Tuesday, 17 November 2015

Crossing the Equator

 Quito is the second highest capital city in the world after La Paz and stretches for some 40 miles along a valley and spreading up the surrounding hills to accommodate its 2,000,000 plus citizens. Whilst much of this is unavoidably noisy, crowded and chaotic the historic centre is very different.
A central square with on one side the still occupied presidential palace, and on another the main cathedral sits amidst a host of streets containing further churches, museums and other grandiose architecture with the streets forming an easily negotiable grid pattern.


We walked at random enjoying the warm afternoon air - our centrally located hotel being ideally placed although the adjacent trams caused the fittings in my room to shake and other occupants were at times inconsiderately noisy.
Many people were walking the pavements and roads trying to sell fruit, veg, bread or other necessities in dollar bags and the shops ranged from tiny shacks to large department stores, whilst the shoe shine boys, occasional beggars and ever present but friendly police and security guards all combined to make for a fascinating atmosphere.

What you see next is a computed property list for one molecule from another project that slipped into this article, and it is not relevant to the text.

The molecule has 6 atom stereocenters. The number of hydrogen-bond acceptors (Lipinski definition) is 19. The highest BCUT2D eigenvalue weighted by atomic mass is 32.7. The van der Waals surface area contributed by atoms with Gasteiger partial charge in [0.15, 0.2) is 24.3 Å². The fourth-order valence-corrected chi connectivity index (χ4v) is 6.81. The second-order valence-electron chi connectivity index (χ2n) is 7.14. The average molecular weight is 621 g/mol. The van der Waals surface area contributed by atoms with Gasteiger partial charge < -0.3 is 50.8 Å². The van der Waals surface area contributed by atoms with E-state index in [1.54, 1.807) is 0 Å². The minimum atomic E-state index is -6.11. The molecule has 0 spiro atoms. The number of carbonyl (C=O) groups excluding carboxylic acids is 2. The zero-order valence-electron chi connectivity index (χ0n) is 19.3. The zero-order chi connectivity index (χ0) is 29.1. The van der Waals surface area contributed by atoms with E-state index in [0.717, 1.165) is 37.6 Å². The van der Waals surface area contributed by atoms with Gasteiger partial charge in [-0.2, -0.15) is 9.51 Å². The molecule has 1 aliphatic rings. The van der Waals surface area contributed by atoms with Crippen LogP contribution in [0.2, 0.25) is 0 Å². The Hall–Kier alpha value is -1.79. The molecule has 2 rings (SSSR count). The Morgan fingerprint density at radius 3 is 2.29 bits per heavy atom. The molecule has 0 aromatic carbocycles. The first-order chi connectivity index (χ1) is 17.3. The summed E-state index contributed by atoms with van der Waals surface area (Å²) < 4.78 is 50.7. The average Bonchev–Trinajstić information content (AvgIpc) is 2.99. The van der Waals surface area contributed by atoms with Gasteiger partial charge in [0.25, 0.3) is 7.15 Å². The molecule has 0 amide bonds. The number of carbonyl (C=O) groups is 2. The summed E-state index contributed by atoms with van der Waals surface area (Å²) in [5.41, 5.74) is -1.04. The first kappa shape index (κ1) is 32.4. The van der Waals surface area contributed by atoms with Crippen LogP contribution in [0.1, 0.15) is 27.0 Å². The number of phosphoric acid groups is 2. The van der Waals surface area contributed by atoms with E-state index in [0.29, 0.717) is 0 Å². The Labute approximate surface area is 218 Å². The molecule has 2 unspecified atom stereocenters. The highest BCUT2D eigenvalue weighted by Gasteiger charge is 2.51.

Later that evening we met up with two friends of Dave's - both retired colonels from the Ecuadorian army who were good company. Mario had served around the world including London and as an attache in Iraq for 18 months. He has a son currently serving deep in the Amazon on the border with Peru but has himself now retired and is a keen motorcyclist.

We dined well in an exclusive restaurant tucked away in government buildings off the main square before walking down to a beautifully restored street in old Quito that reminded me of rural Spain at its best. Here in a lively bar we enjoyed a local fermented sugar cane brew and appreciated local musicians both indoors and out on the street before returning late to our rooms.


Mario kindly spent the next day showing us some of Quito's highlights which included the museum and monuments that mark the historic battles to achieve independence from Spain, a stunning basilica and then after meeting his wife at his comfortable home we headed to the Middle of the Earth.